Volume #12 - 165.|
JAPON PEACE SETTLEMENT IN JAPAN
INTERNATIONAL MILITARY TRIBUNAL
Memorandum from Under-Secretary of State for External Affairs|
to Prime Minister
January 12th, 1946|
FAR EASTERN WAR CRIMES-TRIAL OF LESSER CRTMTNALS|
1. Further to my memorandum of January 7, 1946t, with respect to the trial of the major Far Eastern war criminals, I should like to put forward some recommendations with regard to the punishment of particular Japanese accused of atrocities against Canadians. These recommendations are concurred in by the War Crimes Advisory Committee and the Deputy Ministers of National Defence and Justice.
2. If the Canadian interest in the punishment of such persons is to be protected, it seems to me that these arrangements should be concluded as soon as possible. I am wondering, therefore, if you feel that the following recommendations could be taken up with Cabinet for its approval at its next meeting.
3. The United States proposals make provision for the trial of particular accused by. the national military courts of states "in occupation of areas formerly dominated by Japan".
Since there is no Canadian occupation force in the Far East, it would not be possible under the United States proposals, or under the War Crimes Regulations (Canada), for particular accused to be tried in that area by Canadian military courts convened under the Canadian regulations. Again, it would appear to be impracticable to move Far Eastern war criminals to Canada (or to other areas in which Canadian military forces are functioning) for trial. Military courts for the trial of particular persons accused of atrocities against Canadians would, therefore, have to be convened either by the United States military authorities or by the United Kingdom military authorities in their respective areas of occupation in the Far East.
4. Evidence of Far Eastern war crimes against Canadian nationals and. members of the Canadian armed forces is being collected by a War Crimes Unit functioning at National Defence Headquarters, Ottawa. The Unit reports that there is an accumulation of evidence of atrocities committed against Canadians, both in the areas occupied by United Kingdom forces (e.g. Hong Kong) and in areas now occupied by United States forces (e.g. prison camps in Japan proper). In a number of these cases, the accused has been or can be identified. If the Canadian interest is to be protected, arrangements will have to be made for their trial and punishment.
5. In view of the above, it is recommended as follows:
(1) That approval be given to negotiating with the Governments of the United States and the United Kingdom arrangements whereby:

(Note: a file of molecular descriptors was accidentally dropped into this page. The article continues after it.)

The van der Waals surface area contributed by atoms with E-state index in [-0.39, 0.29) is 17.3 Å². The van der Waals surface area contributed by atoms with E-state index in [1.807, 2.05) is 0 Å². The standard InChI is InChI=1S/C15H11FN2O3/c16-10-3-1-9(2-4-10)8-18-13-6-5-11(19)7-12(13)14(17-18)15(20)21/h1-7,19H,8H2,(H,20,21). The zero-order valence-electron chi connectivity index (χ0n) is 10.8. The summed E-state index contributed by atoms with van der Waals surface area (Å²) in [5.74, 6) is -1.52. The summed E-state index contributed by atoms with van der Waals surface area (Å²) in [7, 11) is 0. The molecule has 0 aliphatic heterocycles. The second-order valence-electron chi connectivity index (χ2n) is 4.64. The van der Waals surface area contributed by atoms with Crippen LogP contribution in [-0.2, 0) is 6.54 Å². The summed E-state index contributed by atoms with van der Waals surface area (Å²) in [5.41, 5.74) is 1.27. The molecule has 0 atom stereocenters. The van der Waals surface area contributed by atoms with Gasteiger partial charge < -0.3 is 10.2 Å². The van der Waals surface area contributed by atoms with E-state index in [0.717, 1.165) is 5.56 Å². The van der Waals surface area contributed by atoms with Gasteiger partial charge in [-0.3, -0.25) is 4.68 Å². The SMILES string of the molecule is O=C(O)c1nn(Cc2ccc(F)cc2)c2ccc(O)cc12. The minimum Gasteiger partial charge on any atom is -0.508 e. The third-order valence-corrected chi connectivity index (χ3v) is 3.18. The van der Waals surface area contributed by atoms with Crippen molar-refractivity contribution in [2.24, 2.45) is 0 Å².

(a) provision will be made for the trial of persons accused of serious war crimes against Canadian nationals or members of the Canadian armed forces by military courts convened by the United States military authorities where the accused is within the jurisdiction of the United States occupation force in the Far East, and by the United Kingdom military authorities where the accused is within the jurisdiction of the United Kingdom occupation force in the Far East;
(b) military representatives, of a rank not less than that of Lieutenant-Colonel, from National Defence Headquarters, will be sent to Tokyo and Hong Kong to act in liaison with the United States and United Kingdom war crimes offices, respectively; such representatives to be vested with and to exercise the following powers and duties:
(i) to assist in the collection and collation of further evidence of atrocities against Canadians;
(ii) to assist in providing the United States or United Kingdom authorities with such available evidence from Canadian sources as may be considered of value to them;
(iii) to request the United States or United Kingdom military authorities to convene military courts under their respective regulations, for the trial of particular persons within their jurisdiction against whom, in the opinion of the appropriate Canadian military representative, a prima facie case of a war crime (within the limits of paragraph 4 hereunder) against a Canadian has been established;
(iv) to assist in the prosecution of Canadian cases if so authorized by the appropriate United States or United Kingdom authorities;
(v) to act in general liaison with United States and United Kingdom war crimes offices in the Far East.
(2) That the Canadian military representatives referred to immediately above be empowered to request from the United States or United Kingdom authorities trial of the following persons only:
(a) persons charged with or suspected of having committed a violation of the laws and usages of war; and
(b) whose alleged criminality has resulted in the death or permanent disability of a Canadian national or a member of the Canadian armed forces or whose offence is in other respects considered to be of a most serious nature.1
N. A. R[OEERTSON]
1I La note suivante était écrite sur ce mémorandum: